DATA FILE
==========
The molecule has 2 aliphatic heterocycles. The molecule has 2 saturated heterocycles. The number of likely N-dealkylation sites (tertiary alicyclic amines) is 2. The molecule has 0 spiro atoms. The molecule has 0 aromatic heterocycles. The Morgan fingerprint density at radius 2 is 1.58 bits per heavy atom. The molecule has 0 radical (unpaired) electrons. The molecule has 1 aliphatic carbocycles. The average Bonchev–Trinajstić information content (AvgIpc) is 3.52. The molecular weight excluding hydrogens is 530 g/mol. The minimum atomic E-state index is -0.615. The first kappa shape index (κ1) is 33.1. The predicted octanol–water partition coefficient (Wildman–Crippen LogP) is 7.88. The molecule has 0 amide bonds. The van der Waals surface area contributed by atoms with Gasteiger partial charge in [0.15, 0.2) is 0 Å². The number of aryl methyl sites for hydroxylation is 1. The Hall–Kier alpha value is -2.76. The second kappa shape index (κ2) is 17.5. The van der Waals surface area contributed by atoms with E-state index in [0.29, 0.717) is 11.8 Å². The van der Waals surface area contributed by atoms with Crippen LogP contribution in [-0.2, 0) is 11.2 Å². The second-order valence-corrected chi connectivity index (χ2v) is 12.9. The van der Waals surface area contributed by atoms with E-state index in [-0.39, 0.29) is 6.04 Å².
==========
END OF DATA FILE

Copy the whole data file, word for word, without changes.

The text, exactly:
The molecule has 2 aliphatic heterocycles. The molecule has 2 saturated heterocycles. The number of likely N-dealkylation sites (tertiary alicyclic amines) is 2. The molecule has 0 spiro atoms. The molecule has 0 aromatic heterocycles. The Morgan fingerprint density at radius 2 is 1.58 bits per heavy atom. The molecule has 0 radical (unpaired) electrons. The molecule has 1 aliphatic carbocycles. The average Bonchev–Trinajstić information content (AvgIpc) is 3.52. The molecular weight excluding hydrogens is 530 g/mol. The minimum atomic E-state index is -0.615. The first kappa shape index (κ1) is 33.1. The predicted octanol–water partition coefficient (Wildman–Crippen LogP) is 7.88. The molecule has 0 amide bonds. The van der Waals surface area contributed by atoms with Gasteiger partial charge in [0.15, 0.2) is 0 Å². The number of aryl methyl sites for hydroxylation is 1. The Hall–Kier alpha value is -2.76. The second kappa shape index (κ2) is 17.5. The van der Waals surface area contributed by atoms with E-state index in [0.29, 0.717) is 11.8 Å². The van der Waals surface area contributed by atoms with Crippen LogP contribution in [-0.2, 0) is 11.2 Å². The second-order valence-corrected chi connectivity index (χ2v) is 12.9. The van der Waals surface area contributed by atoms with E-state index in [-0.39, 0.29) is 6.04 Å².